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COVID19: Most Cyprus infections are ‘imported’

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Cyprus has tightened the lid on the transmission of COVID-19 within the community as just 5 out of 31 cases reported in the fortnight between 3-16 June, involved locally acquired infections.

Health service efforts seem to be paying off as the majority of recently confirmed coronavirus cases were connected to repatriation flights.

Out of 840 cases for which the place of exposure was known, locally acquired infections were 674 (80.2%).

In total, 19.8% (166) of laboratory-confirmed COVID-19-cases had a history of travel or residence abroad during the 14 days prior to symptom onset (imported).

These cases have a direct link mainly to the UK and Greece.

Of these 8.5% (57) were related to a single healthcare facility (Paphos General Hospital) and 12.5% (84) were reported in Aradippou municipality.

Up to June 16, a total of 985 COVID-19 cases and 25 deaths of people who had contracted the virus (case fatality rate: 2.5%) were reported in the Republic of Cyprus.

The mortality rate for COVID-19 is 2.9 per 100,000 population.

Eighteen deaths (72%) occurred in men and seven (28%) in women; the median age of all deaths was 76 years.

Nine deaths were reported among residents in Larnaca, seven in Paphos, four in Nicosia, three in Famagusta, and two in Limassol.

For 18 deaths, COVID-19 was the underlying cause of death (COVID-19 CFR: 1.8%).

Hospital care

In total, 18.2% (179) of cases received hospital care, of which 146 patients (81.6%) have been discharged from the hospital.

Median age of all hospitalized patients is 62 years and 64.8% are males.

Overall, 32 cases (17.9% of all hospitalized patients) were admitted to ICU, of which two were still in ICU (on June 16).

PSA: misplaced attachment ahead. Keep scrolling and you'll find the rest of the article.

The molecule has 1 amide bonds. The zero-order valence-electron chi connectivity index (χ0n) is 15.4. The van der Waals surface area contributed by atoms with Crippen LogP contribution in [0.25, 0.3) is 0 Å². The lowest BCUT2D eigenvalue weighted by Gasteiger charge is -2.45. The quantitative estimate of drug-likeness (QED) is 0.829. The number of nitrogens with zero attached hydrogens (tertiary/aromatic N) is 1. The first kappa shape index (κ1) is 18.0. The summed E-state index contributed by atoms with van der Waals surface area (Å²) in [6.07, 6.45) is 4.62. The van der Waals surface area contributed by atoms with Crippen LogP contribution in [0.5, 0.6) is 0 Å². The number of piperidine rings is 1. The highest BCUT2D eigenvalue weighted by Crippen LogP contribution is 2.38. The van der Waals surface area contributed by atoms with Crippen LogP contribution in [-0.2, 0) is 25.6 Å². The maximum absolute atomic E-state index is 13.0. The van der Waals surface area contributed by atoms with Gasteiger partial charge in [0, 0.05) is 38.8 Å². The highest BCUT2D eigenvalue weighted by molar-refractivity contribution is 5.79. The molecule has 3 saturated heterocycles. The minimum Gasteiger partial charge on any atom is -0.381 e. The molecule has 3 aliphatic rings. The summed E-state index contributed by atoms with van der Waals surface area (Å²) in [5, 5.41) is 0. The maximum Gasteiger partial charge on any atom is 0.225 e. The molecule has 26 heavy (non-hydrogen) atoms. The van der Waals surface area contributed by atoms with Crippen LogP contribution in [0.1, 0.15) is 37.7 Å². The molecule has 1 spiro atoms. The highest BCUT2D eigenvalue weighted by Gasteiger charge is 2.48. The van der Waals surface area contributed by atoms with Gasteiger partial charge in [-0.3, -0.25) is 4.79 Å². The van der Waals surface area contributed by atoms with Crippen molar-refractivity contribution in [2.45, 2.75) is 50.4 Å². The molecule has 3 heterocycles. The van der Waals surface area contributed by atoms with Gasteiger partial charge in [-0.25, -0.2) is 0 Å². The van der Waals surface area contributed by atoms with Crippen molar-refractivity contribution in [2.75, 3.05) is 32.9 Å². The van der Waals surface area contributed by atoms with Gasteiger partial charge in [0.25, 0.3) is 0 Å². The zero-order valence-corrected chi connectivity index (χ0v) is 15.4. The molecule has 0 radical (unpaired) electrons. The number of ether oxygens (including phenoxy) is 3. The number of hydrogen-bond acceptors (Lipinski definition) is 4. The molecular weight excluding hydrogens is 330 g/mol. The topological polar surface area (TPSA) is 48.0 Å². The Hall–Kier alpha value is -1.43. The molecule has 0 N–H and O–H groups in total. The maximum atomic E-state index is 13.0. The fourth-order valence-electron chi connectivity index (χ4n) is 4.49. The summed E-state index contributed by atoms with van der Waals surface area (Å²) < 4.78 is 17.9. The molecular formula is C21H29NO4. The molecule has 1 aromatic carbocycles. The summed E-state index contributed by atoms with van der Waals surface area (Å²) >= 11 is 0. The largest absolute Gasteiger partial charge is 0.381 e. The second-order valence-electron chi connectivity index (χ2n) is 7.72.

A total of 27 ICU patients (84.4%) have been intubated, of which one (50% of all patients currently in ICU) is still intubated.

The overall median length of stay in ICU, for all 32 ICU cases was 11 days.

The median age of all hospitalized patients is 62 years, 64.8% are men.

Overall, 818 (85.2%) cases have recovered without symptoms and after two negative tests following their diagnosis or released 21 days after diagnosis.

The median age of all cases is 45 with 49.3% female and 50.7% male.

By age groups, cases included 64 infants, children and adolescents aged 0-17 years-old (6.5%), 689 adults aged 18-59 (70%), and 232 people aged 60 years and older (23.5%).

Most cases in Nicosia

Among all cases, 383 (38.9%) were reported in the Nicosia district, 248 (25.2%) in Larnaca, 166 (16.9%) in Paphos, 117 (11.9%) in Limassol, 47 (4.8%) in Famagusta, and 24 (2.4%) were reported either in the British bases or had a residence abroad, or information was not available.

Notably, 128 cases (13%) were reported in Aradippou, a municipality in Larnaca. Cases in Aradippou, including a cluster in a local bakery production line, mainly males and the median age is 49. If the cluster is excluded, cases are mainly female (53%; n = 53) and the median age is 54.5 years.

Out of the 985 laboratory-confirmed COVID-19-cases, clinical information is available for 98.6% (971), of which 34.2% (n = 332) reported no symptoms at diagnosis and 65.8% (n = 639) reported at least one symptom. The most commonly reported symptoms were:

  • cough (32.8%)
  • fever (31.3%)
  • myalgia (21.5%)
  • sore throat (16.8%)
  • anosmia (12.7%)
  • shortness of breath (11.4%)

Other reported symptoms were diarrhoea, runny nose, and headache.

Among all confirmed cases, 19.4% were healthcare workers (191) – 4% physicians (39), 9.8% nurses (97), 1.3% other health occupations (13), and 4.3% auxiliary staff (42).

A total of 143,602 tests were performed that is, 16,394.8 per 100,000 population.

Significantly more than Italy’s 7,770.3 per 100,000 inhabitants, UK’s 10,500.2 and South Korea’s 2,168.6.